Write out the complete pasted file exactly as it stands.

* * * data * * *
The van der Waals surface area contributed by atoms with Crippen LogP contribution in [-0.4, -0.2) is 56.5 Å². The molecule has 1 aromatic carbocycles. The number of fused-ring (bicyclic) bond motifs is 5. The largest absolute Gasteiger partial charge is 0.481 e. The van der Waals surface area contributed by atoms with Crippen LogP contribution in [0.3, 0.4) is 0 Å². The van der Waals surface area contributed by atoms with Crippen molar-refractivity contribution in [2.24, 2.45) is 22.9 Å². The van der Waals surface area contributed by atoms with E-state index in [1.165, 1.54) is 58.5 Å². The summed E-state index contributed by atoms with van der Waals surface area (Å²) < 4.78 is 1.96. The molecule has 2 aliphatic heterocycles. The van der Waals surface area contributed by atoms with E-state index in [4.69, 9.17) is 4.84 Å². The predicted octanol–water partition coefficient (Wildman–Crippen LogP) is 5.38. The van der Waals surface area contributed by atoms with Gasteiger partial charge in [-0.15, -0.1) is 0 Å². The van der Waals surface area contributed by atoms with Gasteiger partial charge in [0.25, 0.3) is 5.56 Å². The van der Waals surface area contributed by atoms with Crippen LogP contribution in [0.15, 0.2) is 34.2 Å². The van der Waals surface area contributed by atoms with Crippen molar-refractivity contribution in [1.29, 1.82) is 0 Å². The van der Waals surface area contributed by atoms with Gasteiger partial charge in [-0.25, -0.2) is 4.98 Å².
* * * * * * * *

The van der Waals surface area contributed by atoms with Crippen LogP contribution in [-0.4, -0.2) is 56.5 Å². The molecule has 1 aromatic carbocycles. The number of fused-ring (bicyclic) bond motifs is 5. The largest absolute Gasteiger partial charge is 0.481 e. The van der Waals surface area contributed by atoms with Crippen LogP contribution in [0.3, 0.4) is 0 Å². The van der Waals surface area contributed by atoms with Crippen molar-refractivity contribution in [2.24, 2.45) is 22.9 Å². The van der Waals surface area contributed by atoms with E-state index in [1.165, 1.54) is 58.5 Å². The summed E-state index contributed by atoms with van der Waals surface area (Å²) < 4.78 is 1.96. The molecule has 2 aliphatic heterocycles. The van der Waals surface area contributed by atoms with E-state index in [4.69, 9.17) is 4.84 Å². The predicted octanol–water partition coefficient (Wildman–Crippen LogP) is 5.38. The van der Waals surface area contributed by atoms with Gasteiger partial charge in [-0.15, -0.1) is 0 Å². The van der Waals surface area contributed by atoms with Gasteiger partial charge in [0.25, 0.3) is 5.56 Å². The van der Waals surface area contributed by atoms with Crippen LogP contribution in [0.15, 0.2) is 34.2 Å². The van der Waals surface area contributed by atoms with Crippen molar-refractivity contribution in [1.29, 1.82) is 0 Å². The van der Waals surface area contributed by atoms with Gasteiger partial charge in [-0.25, -0.2) is 4.98 Å².